Melaleuca to New Harbour
We decided to rename this track the Soggy Sock Scout out to Far Away Bay. The return trip took us 11 hours to complete. The people who know the area well seem to think that it is a short relaxing trek that will see you return in under 8 hours. Well this may be true in favourable conditions and I’ll believe it when I see it but not when it has been raining for days and you are touring with 2 naturalists keen to stop and identify orphotograph every minute life form along the way.
The crew was packed and ready by 10am to undertake the walk out to new harbour from the hiker’s huts at Melaleuca. Given the advice from many others who are more accustomed to the south west wilderness we believed this would leave us plenty of time to return for dinner. Camera gear and daypacks all sorted the crew were off. By 10.10am everyone’s feet were saturated.
Flushing a ground parrot within the first 30 minutes from Melaleuca amped everyone for the big trip ahead and soon dreams were being told of animals and plants everyone wished to encounter along the way. Jason had his fingers crossed for a big Tiger Snake which he spotted not long after at about an hour into the trip.
Tiger snakes are highly venomous but unlikely to bite, they would rather get out of your way.
We trudged on through ankle deep mud along the tracks. It’s important to stick to the tracks no matter how bad the conditions may be. When everyone takes the high ground new tracks are formed and over time this can create all sorts of problems for the local environment.
The track for most of the way was boarded by long planks of wood which would have helped keep us dry if they were not already underwater. The boardwalk veered through thickets of heath plants such as Melaleucas and Leptospermums where Southern-emu Wrens were plentiful. These beautiful little wrens with their striking blue and chestnut plumage proved to be too cryptic for a photo opportunity and much to Brendys’ dismay the crew were forced to push on.
The waterlogged track bended towards the southern coastline past the half wooded hill. This mount aptly named due to the fact there is trees growing on only one side. This is due to the direction of the prevailing winds sweeping over the exposed side of the mountain. Forest trees are able to grow within the sheltered confines of the opposite side making for an interesting spectacle along the journey.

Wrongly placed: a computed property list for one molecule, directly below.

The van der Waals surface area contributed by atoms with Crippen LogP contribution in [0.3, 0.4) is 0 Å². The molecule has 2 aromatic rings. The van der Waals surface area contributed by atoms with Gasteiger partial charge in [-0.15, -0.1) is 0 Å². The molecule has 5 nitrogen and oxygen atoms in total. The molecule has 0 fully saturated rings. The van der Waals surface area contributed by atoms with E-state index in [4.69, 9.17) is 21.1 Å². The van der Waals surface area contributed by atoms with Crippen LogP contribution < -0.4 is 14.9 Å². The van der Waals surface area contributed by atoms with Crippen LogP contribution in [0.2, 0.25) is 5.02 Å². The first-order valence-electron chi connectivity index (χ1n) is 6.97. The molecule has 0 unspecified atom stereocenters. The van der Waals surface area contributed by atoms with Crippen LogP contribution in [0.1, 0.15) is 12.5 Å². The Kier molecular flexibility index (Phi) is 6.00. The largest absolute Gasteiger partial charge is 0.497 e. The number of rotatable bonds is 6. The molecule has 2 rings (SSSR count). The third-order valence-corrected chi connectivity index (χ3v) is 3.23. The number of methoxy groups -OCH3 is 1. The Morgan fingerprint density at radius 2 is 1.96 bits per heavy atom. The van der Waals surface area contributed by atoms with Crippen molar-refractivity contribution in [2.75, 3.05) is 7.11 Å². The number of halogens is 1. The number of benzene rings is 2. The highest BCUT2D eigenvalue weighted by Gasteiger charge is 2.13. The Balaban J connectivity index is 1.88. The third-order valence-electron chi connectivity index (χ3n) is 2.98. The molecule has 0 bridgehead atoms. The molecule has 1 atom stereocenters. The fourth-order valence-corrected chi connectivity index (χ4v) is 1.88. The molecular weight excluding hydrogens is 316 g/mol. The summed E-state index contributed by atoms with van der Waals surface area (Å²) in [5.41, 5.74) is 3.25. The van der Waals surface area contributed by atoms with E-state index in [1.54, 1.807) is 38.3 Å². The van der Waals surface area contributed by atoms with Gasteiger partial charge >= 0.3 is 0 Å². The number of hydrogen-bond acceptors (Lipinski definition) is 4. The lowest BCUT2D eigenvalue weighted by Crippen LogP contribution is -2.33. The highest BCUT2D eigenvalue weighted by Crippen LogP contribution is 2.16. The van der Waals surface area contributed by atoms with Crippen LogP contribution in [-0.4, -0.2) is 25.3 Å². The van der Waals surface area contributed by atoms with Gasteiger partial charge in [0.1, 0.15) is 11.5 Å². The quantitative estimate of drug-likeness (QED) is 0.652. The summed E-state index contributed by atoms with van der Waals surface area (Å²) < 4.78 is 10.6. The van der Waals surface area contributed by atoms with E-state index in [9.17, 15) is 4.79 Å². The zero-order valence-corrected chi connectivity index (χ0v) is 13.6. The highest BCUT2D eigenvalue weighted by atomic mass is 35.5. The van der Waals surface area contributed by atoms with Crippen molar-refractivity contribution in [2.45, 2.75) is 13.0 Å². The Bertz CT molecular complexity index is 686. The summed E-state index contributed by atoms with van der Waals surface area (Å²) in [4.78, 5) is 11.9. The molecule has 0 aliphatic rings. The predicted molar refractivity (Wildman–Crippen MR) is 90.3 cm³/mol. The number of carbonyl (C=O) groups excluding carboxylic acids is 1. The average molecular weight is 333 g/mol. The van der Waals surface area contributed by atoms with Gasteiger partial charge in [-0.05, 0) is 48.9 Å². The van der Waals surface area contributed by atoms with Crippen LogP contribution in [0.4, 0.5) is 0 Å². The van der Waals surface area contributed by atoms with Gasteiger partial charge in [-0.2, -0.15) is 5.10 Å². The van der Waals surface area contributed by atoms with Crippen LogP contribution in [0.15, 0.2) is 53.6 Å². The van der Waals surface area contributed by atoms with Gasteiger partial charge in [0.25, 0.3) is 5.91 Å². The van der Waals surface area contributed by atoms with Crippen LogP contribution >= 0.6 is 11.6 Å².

Wading through the mud and water along the track made for hungry work so the crew decided to stop for a lunch break. Avocado, mushroom and tomato wraps. A flurry of silly puns was to then follow, I won’t mention the one about the fun-guy because that wouldn’t leave mush-room for other tales from this trek, but what I will say is that the crew were wrapped in the spot they had chosen to stop for lunch.
All refreshed from a quick break we started out towards New Harbour and began to climb in altitude. Brendy alerted the crew to the yapping of a Peregrine Falcon. Of course no one believed him as there was no birds in sight but before anyone could say anything a Wedge Tailed Eagle shot up over the nearby mountain riding fast on a gusty wind blast and sure enough hot on her tail was a Peregrine Falcon dwarfed in size by the soaring giant. We watched in awe at the overhead battle between the two raptors. To think that the Wedge Tailed Eagle was almost lost from the Tasmanian wilderness is a worrying thought.
With time rapidly ticking away we were realising that the trip to new harbour may not be possible. The crew climbed to the top of a nearby mountain to gain bearings where the guys discovered some very interesting sub-alpine plant species such as the Tasmanian Purplestar and the Alpine Sundew.
The Tasmanian Purplestar is endemic to Tasmania and the only member of its genus in existence. It is a primitive form of lilly like plants.
The Alpine sundew is an insectivorous plant. It catches tiny insects with the sticky substance on its foliage. The sundew uses the added nutrients gained from catching insects to survive in nutrient poor soils.
The view from atop the mountain we had just climbed was incredible. Everyone had to sit down as breath had been taken away by not only the steep hill climb but the views over Melaleuca. Wilderness as far as the eye can see in any direction gave us the feeling of insignificance. It was agreed that this was the perfect spot for the opening scene to the south west wilderness area. However, the tremendous westerly winds reaped havoc with the sound guy but we managed to get there in the end.
After realising we were not going to make it to the beach at new harbour we set off home to the warm and dryness of our hikers hut. At least we had seen it from the mountain top we had climbed. We all had a sense of accomplishment to have gotten so far in the one day under the conditions and will put it on the list of things to do in the future.